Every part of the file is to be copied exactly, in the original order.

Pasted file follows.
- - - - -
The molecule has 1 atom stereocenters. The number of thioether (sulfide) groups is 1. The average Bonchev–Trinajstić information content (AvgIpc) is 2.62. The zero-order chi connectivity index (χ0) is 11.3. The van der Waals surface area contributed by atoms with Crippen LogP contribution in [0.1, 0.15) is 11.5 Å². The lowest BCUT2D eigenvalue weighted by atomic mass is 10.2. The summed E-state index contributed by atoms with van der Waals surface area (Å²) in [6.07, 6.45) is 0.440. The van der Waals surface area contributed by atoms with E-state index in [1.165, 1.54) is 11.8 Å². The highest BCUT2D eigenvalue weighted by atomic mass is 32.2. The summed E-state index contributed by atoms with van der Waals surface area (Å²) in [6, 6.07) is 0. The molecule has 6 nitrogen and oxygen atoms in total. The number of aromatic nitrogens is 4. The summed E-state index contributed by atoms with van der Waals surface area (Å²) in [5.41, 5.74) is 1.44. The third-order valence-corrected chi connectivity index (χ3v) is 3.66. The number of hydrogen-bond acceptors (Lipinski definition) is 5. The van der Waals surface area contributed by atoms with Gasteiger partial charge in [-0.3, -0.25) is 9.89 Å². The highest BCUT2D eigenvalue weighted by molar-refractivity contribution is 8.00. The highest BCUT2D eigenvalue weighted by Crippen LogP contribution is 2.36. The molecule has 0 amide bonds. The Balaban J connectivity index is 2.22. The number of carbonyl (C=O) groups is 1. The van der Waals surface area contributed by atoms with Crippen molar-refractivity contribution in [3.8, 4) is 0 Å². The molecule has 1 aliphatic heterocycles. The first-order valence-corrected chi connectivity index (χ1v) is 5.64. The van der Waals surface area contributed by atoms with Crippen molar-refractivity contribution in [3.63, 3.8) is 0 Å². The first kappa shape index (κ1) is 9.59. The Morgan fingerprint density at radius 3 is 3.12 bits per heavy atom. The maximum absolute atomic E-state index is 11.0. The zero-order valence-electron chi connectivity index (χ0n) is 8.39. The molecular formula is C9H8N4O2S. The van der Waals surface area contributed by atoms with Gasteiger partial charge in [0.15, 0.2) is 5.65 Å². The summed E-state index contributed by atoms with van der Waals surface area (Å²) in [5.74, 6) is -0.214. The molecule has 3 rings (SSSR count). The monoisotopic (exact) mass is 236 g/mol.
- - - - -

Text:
The molecule has 1 atom stereocenters. The number of thioether (sulfide) groups is 1. The average Bonchev–Trinajstić information content (AvgIpc) is 2.62. The zero-order chi connectivity index (χ0) is 11.3. The van der Waals surface area contributed by atoms with Crippen LogP contribution in [0.1, 0.15) is 11.5 Å². The lowest BCUT2D eigenvalue weighted by atomic mass is 10.2. The summed E-state index contributed by atoms with van der Waals surface area (Å²) in [6.07, 6.45) is 0.440. The van der Waals surface area contributed by atoms with E-state index in [1.165, 1.54) is 11.8 Å². The highest BCUT2D eigenvalue weighted by atomic mass is 32.2. The summed E-state index contributed by atoms with van der Waals surface area (Å²) in [6, 6.07) is 0. The molecule has 6 nitrogen and oxygen atoms in total. The number of aromatic nitrogens is 4. The summed E-state index contributed by atoms with van der Waals surface area (Å²) in [5.41, 5.74) is 1.44. The third-order valence-corrected chi connectivity index (χ3v) is 3.66. The number of hydrogen-bond acceptors (Lipinski definition) is 5. The van der Waals surface area contributed by atoms with Gasteiger partial charge in [-0.3, -0.25) is 9.89 Å². The highest BCUT2D eigenvalue weighted by molar-refractivity contribution is 8.00. The highest BCUT2D eigenvalue weighted by Crippen LogP contribution is 2.36. The molecule has 0 amide bonds. The Balaban J connectivity index is 2.22. The number of carbonyl (C=O) groups is 1. The van der Waals surface area contributed by atoms with Crippen molar-refractivity contribution in [3.8, 4) is 0 Å². The molecule has 1 aliphatic heterocycles. The first-order valence-corrected chi connectivity index (χ1v) is 5.64. The van der Waals surface area contributed by atoms with Crippen molar-refractivity contribution in [3.63, 3.8) is 0 Å². The first kappa shape index (κ1) is 9.59. The Morgan fingerprint density at radius 3 is 3.12 bits per heavy atom. The maximum absolute atomic E-state index is 11.0. The zero-order valence-electron chi connectivity index (χ0n) is 8.39. The molecular formula is C9H8N4O2S. The van der Waals surface area contributed by atoms with Gasteiger partial charge in [0.15, 0.2) is 5.65 Å². The summed E-state index contributed by atoms with van der Waals surface area (Å²) in [5.74, 6) is -0.214. The molecule has 3 rings (SSSR count). The monoisotopic (exact) mass is 236 g/mol.